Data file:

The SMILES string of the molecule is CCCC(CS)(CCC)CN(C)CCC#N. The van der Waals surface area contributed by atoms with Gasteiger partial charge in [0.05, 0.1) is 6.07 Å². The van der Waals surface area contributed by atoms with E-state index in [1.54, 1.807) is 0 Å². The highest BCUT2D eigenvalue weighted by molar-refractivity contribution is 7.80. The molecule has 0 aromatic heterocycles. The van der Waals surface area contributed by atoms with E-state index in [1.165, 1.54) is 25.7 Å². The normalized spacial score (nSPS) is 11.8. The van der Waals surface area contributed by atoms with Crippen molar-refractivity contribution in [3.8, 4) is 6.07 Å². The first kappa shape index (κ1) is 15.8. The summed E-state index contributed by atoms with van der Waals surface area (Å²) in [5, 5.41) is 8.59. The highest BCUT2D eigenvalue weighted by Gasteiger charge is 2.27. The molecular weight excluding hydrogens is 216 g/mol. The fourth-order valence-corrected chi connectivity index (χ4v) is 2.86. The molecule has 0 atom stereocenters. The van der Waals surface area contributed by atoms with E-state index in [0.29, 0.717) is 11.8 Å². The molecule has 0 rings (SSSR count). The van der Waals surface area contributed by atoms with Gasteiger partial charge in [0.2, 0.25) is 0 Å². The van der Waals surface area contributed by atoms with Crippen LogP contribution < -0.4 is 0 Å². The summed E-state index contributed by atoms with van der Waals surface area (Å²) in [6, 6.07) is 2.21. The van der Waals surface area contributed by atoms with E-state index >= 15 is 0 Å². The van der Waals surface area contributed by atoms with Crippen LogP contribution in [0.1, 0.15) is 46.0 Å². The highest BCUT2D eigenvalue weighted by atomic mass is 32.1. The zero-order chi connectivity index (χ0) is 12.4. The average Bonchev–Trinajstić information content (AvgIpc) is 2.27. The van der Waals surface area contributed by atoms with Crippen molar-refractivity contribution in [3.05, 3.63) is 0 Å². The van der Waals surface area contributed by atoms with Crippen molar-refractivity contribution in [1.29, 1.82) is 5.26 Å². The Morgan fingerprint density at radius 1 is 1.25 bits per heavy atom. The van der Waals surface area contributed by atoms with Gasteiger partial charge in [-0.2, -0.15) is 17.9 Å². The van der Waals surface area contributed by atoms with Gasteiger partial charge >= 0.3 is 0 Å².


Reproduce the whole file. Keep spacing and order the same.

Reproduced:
The SMILES string of the molecule is CCCC(CS)(CCC)CN(C)CCC#N. The van der Waals surface area contributed by atoms with Gasteiger partial charge in [0.05, 0.1) is 6.07 Å². The van der Waals surface area contributed by atoms with E-state index in [1.54, 1.807) is 0 Å². The highest BCUT2D eigenvalue weighted by molar-refractivity contribution is 7.80. The molecule has 0 aromatic heterocycles. The van der Waals surface area contributed by atoms with E-state index in [1.165, 1.54) is 25.7 Å². The normalized spacial score (nSPS) is 11.8. The van der Waals surface area contributed by atoms with Crippen molar-refractivity contribution in [3.8, 4) is 6.07 Å². The first kappa shape index (κ1) is 15.8. The summed E-state index contributed by atoms with van der Waals surface area (Å²) in [5, 5.41) is 8.59. The highest BCUT2D eigenvalue weighted by Gasteiger charge is 2.27. The molecular weight excluding hydrogens is 216 g/mol. The fourth-order valence-corrected chi connectivity index (χ4v) is 2.86. The molecule has 0 atom stereocenters. The van der Waals surface area contributed by atoms with E-state index in [0.29, 0.717) is 11.8 Å². The molecule has 0 rings (SSSR count). The van der Waals surface area contributed by atoms with Gasteiger partial charge in [0.2, 0.25) is 0 Å². The van der Waals surface area contributed by atoms with Crippen LogP contribution < -0.4 is 0 Å². The summed E-state index contributed by atoms with van der Waals surface area (Å²) in [6, 6.07) is 2.21. The van der Waals surface area contributed by atoms with E-state index >= 15 is 0 Å². The van der Waals surface area contributed by atoms with Crippen LogP contribution in [0.1, 0.15) is 46.0 Å². The highest BCUT2D eigenvalue weighted by atomic mass is 32.1. The zero-order chi connectivity index (χ0) is 12.4. The average Bonchev–Trinajstić information content (AvgIpc) is 2.27. The van der Waals surface area contributed by atoms with Crippen molar-refractivity contribution in [3.05, 3.63) is 0 Å². The van der Waals surface area contributed by atoms with Crippen molar-refractivity contribution in [1.29, 1.82) is 5.26 Å². The Morgan fingerprint density at radius 1 is 1.25 bits per heavy atom. The van der Waals surface area contributed by atoms with Gasteiger partial charge in [-0.2, -0.15) is 17.9 Å². The van der Waals surface area contributed by atoms with Gasteiger partial charge >= 0.3 is 0 Å².